What Is Fire Stopping?

Fire stopping refers to the practice of sealing openings and joints in building construction to impede the spread of fire and smoke. Properly installed fire-stopping acts as a firebreak, limiting flames, deadly gases, and high temperatures from penetrating walls and floors. This vital fire protection method saves lives and property by containing fires and preventing them from spreading from one section of a structure to another.

Fire-stopping methods and products

There are various materials and techniques used for effective fire-stopping:


Firestop sealants are specialized caulks designed to remain resilient under extreme heat. Popular types include silicone, acrylic, and latex formulations. When exposed to high temperatures from a fire, these intumescent products rapidly expand to seal openings.

Firestop mortar

Specially formulated mortars stay in place and resist fire for prescribed time periods. Easy to apply, they work well for large gaps and joints.

Firestop putty

Moldable, flexible putties offer quick-fire stopping for penetrations and small openings. They are often integrated into other firestop systems.

Firestop blocks/pillows

Shaped mineral fibre blocks fit into openings to impede flames and smoke. The high-density material insulates and fireproofs conduits, pipes, wiring, ductwork, and gaps between walls.

Intumescent wraps

These malleable strips or sheets expand when exposed to fire, sealing cables and conduits passing through firewalls. The wraps protect the integrity of the fire break.

Firestop collars

Wrap-around metal collars contain fire-stopping materials within. They are easily retrofitted around existing pipe penetrations. The collar design allows movement while still maintaining the fire seal.

Common examples of fire-stopping non-compliance

Improper or missing fire stops are unfortunately very common. Some typical violations include:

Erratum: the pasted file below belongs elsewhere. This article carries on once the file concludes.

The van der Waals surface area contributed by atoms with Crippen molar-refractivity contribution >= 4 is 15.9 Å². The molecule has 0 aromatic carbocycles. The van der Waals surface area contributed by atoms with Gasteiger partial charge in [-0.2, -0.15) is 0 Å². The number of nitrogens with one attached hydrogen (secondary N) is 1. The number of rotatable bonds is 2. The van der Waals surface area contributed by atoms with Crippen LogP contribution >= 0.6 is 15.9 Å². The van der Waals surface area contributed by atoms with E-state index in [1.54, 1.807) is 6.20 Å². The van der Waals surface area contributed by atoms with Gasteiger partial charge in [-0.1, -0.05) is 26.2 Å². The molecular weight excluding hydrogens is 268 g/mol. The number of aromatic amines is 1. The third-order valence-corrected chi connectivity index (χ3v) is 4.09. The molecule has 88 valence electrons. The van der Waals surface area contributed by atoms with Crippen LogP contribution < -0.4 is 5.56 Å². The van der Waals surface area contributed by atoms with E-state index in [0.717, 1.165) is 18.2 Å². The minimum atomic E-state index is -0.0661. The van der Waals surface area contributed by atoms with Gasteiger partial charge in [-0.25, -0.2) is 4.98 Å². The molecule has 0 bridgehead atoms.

• Penetrations for electrical, plumbing, or communications wiring that lack proper seals
  • Gaps between floors, walls, and staircases that allow flames and smoke to pass through
  • Unsealed vertical shafts like pipe chases or ventilation ducts that act as chimneys in a fire
  • Openings around chimneys, fireplaces, and furnace flues that compromise firewall integrity
  • Missing firestop systems for ceiling fixtures like lighting, sprinklers, or speakers
  • Unstopped joints where non-fire-rated walls and floors meet fire-rated walls
  • Damaged, deteriorated, or poorly installed firestops that fail to function as intended

These overlooked areas can greatly contribute to fire spread and danger to occupants. They demonstrate the importance of skilled firestop installation and maintenance.

The importance of fire-stopping

Firestopping otherwise known as active or passive fire protection is of paramount importance both ethically but also legally. Well-designed fire stops save lives by 

  • Slowing the spread of flames from one compartment to the next, providing extra evacuation time.
  • Reducing smoke migration through the structure to maintain tenable conditions.
  • Preventing collapse by reinforcing floors and walls even when exposed to extreme heat.
  • Protecting escape routes and allowing safe egress from the building.
  • Containing fires before they become large conflagrations involving the entire building.
  • Allowing effective firefighting by limiting the size of fires to small sections.
  • Reducing property damage by preventing fires from engulfing entire structures.

In essence, fire stops contain fires, maintain safe exit paths, and buy time for evacuation and firefighting. Proper installation, maintenance, and compliance verification ensure these systems work as intended when needed most.